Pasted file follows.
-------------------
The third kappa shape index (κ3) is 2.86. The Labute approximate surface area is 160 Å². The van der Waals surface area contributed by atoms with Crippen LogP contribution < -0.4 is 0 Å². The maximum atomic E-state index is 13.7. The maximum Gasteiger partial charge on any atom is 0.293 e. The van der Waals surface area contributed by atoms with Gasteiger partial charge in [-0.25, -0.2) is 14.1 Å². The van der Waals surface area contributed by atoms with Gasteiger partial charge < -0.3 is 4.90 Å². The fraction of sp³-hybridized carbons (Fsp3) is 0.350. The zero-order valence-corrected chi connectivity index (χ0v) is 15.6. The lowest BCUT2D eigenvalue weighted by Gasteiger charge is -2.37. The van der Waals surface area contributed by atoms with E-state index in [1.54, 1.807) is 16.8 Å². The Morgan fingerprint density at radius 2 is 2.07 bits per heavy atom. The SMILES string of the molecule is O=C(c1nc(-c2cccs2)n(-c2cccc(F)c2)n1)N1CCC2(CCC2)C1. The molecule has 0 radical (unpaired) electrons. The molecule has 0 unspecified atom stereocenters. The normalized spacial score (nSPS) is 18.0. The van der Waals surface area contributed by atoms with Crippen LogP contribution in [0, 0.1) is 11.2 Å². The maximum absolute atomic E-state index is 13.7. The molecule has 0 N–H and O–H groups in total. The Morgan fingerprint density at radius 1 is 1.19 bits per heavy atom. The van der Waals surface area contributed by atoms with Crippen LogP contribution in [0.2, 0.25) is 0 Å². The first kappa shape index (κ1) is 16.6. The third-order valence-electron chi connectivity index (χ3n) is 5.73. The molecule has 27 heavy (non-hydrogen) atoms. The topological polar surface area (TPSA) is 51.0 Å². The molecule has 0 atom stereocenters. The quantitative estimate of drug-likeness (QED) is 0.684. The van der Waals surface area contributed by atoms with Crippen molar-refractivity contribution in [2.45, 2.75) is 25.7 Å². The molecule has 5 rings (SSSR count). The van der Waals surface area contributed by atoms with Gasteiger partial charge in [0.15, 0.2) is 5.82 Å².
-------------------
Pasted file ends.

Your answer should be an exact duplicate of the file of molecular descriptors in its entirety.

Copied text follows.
The third kappa shape index (κ3) is 2.86. The Labute approximate surface area is 160 Å². The van der Waals surface area contributed by atoms with Crippen LogP contribution < -0.4 is 0 Å². The maximum atomic E-state index is 13.7. The maximum Gasteiger partial charge on any atom is 0.293 e. The van der Waals surface area contributed by atoms with Gasteiger partial charge in [-0.25, -0.2) is 14.1 Å². The van der Waals surface area contributed by atoms with Gasteiger partial charge < -0.3 is 4.90 Å². The fraction of sp³-hybridized carbons (Fsp3) is 0.350. The zero-order valence-corrected chi connectivity index (χ0v) is 15.6. The lowest BCUT2D eigenvalue weighted by Gasteiger charge is -2.37. The van der Waals surface area contributed by atoms with E-state index in [1.54, 1.807) is 16.8 Å². The Morgan fingerprint density at radius 2 is 2.07 bits per heavy atom. The SMILES string of the molecule is O=C(c1nc(-c2cccs2)n(-c2cccc(F)c2)n1)N1CCC2(CCC2)C1. The molecule has 0 radical (unpaired) electrons. The molecule has 0 unspecified atom stereocenters. The normalized spacial score (nSPS) is 18.0. The van der Waals surface area contributed by atoms with Crippen LogP contribution in [0, 0.1) is 11.2 Å². The maximum absolute atomic E-state index is 13.7. The molecule has 0 N–H and O–H groups in total. The Morgan fingerprint density at radius 1 is 1.19 bits per heavy atom. The van der Waals surface area contributed by atoms with Crippen LogP contribution in [0.2, 0.25) is 0 Å². The first kappa shape index (κ1) is 16.6. The third-order valence-electron chi connectivity index (χ3n) is 5.73. The molecule has 27 heavy (non-hydrogen) atoms. The topological polar surface area (TPSA) is 51.0 Å². The molecule has 0 atom stereocenters. The quantitative estimate of drug-likeness (QED) is 0.684. The van der Waals surface area contributed by atoms with Crippen molar-refractivity contribution in [2.45, 2.75) is 25.7 Å². The molecule has 5 rings (SSSR count). The van der Waals surface area contributed by atoms with Gasteiger partial charge in [0.15, 0.2) is 5.82 Å².